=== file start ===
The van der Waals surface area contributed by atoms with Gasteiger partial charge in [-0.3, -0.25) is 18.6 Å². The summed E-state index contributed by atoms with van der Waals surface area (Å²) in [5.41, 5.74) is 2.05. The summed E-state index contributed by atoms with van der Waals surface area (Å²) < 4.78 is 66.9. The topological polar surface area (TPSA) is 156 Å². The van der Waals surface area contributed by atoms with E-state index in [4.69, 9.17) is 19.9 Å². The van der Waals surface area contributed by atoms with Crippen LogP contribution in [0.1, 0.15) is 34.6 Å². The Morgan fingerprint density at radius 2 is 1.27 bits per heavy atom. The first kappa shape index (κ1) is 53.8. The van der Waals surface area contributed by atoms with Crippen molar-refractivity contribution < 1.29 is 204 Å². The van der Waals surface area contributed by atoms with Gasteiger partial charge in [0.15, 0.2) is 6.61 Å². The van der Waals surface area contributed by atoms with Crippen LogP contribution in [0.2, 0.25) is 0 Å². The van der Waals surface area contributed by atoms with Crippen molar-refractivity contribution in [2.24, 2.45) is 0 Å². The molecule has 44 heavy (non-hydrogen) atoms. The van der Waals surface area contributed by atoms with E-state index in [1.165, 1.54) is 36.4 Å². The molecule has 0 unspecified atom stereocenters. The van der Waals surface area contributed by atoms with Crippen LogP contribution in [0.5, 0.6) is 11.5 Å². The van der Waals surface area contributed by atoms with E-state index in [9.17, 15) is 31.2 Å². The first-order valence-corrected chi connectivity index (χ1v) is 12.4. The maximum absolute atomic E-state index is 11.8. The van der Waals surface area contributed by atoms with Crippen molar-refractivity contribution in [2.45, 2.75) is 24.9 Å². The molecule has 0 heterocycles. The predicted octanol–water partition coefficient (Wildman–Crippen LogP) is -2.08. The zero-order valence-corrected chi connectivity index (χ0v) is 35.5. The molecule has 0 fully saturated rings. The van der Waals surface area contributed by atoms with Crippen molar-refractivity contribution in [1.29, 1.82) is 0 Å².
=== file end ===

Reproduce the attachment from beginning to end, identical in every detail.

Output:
The van der Waals surface area contributed by atoms with Gasteiger partial charge in [-0.3, -0.25) is 18.6 Å². The summed E-state index contributed by atoms with van der Waals surface area (Å²) in [5.41, 5.74) is 2.05. The summed E-state index contributed by atoms with van der Waals surface area (Å²) < 4.78 is 66.9. The topological polar surface area (TPSA) is 156 Å². The van der Waals surface area contributed by atoms with E-state index in [4.69, 9.17) is 19.9 Å². The van der Waals surface area contributed by atoms with Crippen LogP contribution in [0.1, 0.15) is 34.6 Å². The Morgan fingerprint density at radius 2 is 1.27 bits per heavy atom. The first kappa shape index (κ1) is 53.8. The van der Waals surface area contributed by atoms with Crippen molar-refractivity contribution < 1.29 is 204 Å². The van der Waals surface area contributed by atoms with Gasteiger partial charge in [0.15, 0.2) is 6.61 Å². The van der Waals surface area contributed by atoms with Crippen LogP contribution in [0.2, 0.25) is 0 Å². The van der Waals surface area contributed by atoms with Crippen molar-refractivity contribution in [2.24, 2.45) is 0 Å². The molecule has 44 heavy (non-hydrogen) atoms. The van der Waals surface area contributed by atoms with E-state index in [1.165, 1.54) is 36.4 Å². The molecule has 0 unspecified atom stereocenters. The van der Waals surface area contributed by atoms with Crippen LogP contribution in [0.5, 0.6) is 11.5 Å². The van der Waals surface area contributed by atoms with E-state index in [9.17, 15) is 31.2 Å². The first-order valence-corrected chi connectivity index (χ1v) is 12.4. The maximum absolute atomic E-state index is 11.8. The van der Waals surface area contributed by atoms with Crippen molar-refractivity contribution in [2.45, 2.75) is 24.9 Å². The molecule has 0 heterocycles. The predicted octanol–water partition coefficient (Wildman–Crippen LogP) is -2.08. The zero-order valence-corrected chi connectivity index (χ0v) is 35.5. The molecule has 0 fully saturated rings. The van der Waals surface area contributed by atoms with Crippen molar-refractivity contribution in [1.29, 1.82) is 0 Å².